Sometimes, I do have such beliefs. But, they’re never any fun to write about. So, I try not to write about them. However, in terms of my actual investing behavior – I can’t help myself from buying something I believe to be incorrectly “handicapped”. So, you will sometimes see indications of macro assumptions in my actual investments even though they don’t appear in my writing.



Fed Funds Rate


When doing my own (private) work on Frost, I can assume a normal Fed Funds Rate of 3% to 4% without any problem. But, when writing about Frost for others – I have to spend a ton of time justifying something I think seems obvious. A lot of my Frost report was wasted on discussing the Fed Funds Rate instead of discussing Frost. In my own head: I spent very little time worrying about where the Fed Funds Rate would be and when.



Oil Prices


In some cases, the mental toll writing and defending such justifications takes on you just isn’t worth it. So, you don’t write about that topic. For example, people who discussed stocks with me privately – like Quan – long knew that I was using assumptions of $30 to $70 a barrel for oil even when Brent was trading at $110 a barrel. In fact, since I started this blog 11 years ago, my assumptions for the price of oil have never changed. My process has always been “plug in $30 a barrel” and see what you …

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Kevin Wilde December 6, 2017

Safestyle UK PLC (LSE:SFE)

Safestyle has the #1 position in the UK replacement window and doors segment. The company has a simple, proven business model that has seen them grow market share for 12 consecutive years (up from 4.1% in 2005 to 11.2% in 1H2017). Safestyle has a Fort Knox balance sheet with net cash position of 17MM GBP. The business is highly cash-generative with negative working capital. Long-term median returns on tangible capital are greater than 200%. An increasingly regulated market suits larger business’ that have the infrastructure...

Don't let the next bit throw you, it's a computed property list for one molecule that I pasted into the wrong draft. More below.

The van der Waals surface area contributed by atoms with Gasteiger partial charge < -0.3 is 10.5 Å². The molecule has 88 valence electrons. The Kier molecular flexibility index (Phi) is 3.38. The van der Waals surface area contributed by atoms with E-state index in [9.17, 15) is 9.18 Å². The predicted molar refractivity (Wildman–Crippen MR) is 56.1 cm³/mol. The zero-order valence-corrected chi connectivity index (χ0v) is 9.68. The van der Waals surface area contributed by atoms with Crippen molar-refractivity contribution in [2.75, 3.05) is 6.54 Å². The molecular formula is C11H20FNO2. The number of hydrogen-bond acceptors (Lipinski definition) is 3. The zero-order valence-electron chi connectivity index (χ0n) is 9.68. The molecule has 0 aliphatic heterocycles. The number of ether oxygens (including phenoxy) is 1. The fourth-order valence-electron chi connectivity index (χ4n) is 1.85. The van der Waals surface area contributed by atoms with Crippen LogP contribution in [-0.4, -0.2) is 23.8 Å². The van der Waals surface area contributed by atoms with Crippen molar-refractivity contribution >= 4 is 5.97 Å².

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Geoff Gannon December 6, 2017

The Cheesecake Factory (CAKE)

 Guest write-up by Jayden Preston   Fellow Focused Compounding member Kevin Wilde has written two posts on The Cheesecake Factory (over at the “Idea Exchange”). I suggest you read his posts first to get a better glimpse at the company’s financials. This article is intended to be a more qualitative one.     Overview   Originated in 1972, the predecessor of The Cheesecake Factory was a bakery operation founded by the parents of Chairman David Overton in Los Angeles. In 1978, David Overton led the...